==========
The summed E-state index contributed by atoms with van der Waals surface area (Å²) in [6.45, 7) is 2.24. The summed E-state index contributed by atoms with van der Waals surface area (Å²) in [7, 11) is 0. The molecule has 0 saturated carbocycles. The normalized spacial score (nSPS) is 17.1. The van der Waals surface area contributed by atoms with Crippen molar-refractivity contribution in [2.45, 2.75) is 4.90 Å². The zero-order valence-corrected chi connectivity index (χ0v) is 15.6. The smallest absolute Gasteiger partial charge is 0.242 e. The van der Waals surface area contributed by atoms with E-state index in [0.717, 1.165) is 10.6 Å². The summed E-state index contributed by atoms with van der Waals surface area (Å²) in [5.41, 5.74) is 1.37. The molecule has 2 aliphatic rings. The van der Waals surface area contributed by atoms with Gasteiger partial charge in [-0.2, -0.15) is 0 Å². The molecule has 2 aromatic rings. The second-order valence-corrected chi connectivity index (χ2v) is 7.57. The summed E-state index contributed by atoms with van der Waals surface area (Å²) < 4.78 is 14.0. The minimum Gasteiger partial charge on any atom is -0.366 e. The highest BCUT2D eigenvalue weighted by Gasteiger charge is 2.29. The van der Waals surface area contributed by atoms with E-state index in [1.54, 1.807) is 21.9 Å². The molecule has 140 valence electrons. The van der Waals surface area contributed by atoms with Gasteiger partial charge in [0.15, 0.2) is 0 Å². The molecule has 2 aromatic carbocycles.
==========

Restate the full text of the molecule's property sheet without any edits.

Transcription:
The summed E-state index contributed by atoms with van der Waals surface area (Å²) in [6.45, 7) is 2.24. The summed E-state index contributed by atoms with van der Waals surface area (Å²) in [7, 11) is 0. The molecule has 0 saturated carbocycles. The normalized spacial score (nSPS) is 17.1. The van der Waals surface area contributed by atoms with Crippen molar-refractivity contribution in [2.45, 2.75) is 4.90 Å². The zero-order valence-corrected chi connectivity index (χ0v) is 15.6. The smallest absolute Gasteiger partial charge is 0.242 e. The van der Waals surface area contributed by atoms with E-state index in [0.717, 1.165) is 10.6 Å². The summed E-state index contributed by atoms with van der Waals surface area (Å²) in [5.41, 5.74) is 1.37. The molecule has 2 aliphatic rings. The van der Waals surface area contributed by atoms with Gasteiger partial charge in [-0.2, -0.15) is 0 Å². The molecule has 2 aromatic rings. The second-order valence-corrected chi connectivity index (χ2v) is 7.57. The summed E-state index contributed by atoms with van der Waals surface area (Å²) < 4.78 is 14.0. The minimum Gasteiger partial charge on any atom is -0.366 e. The highest BCUT2D eigenvalue weighted by Gasteiger charge is 2.29. The van der Waals surface area contributed by atoms with E-state index in [1.54, 1.807) is 21.9 Å². The molecule has 140 valence electrons. The van der Waals surface area contributed by atoms with Gasteiger partial charge in [0.15, 0.2) is 0 Å². The molecule has 2 aromatic carbocycles.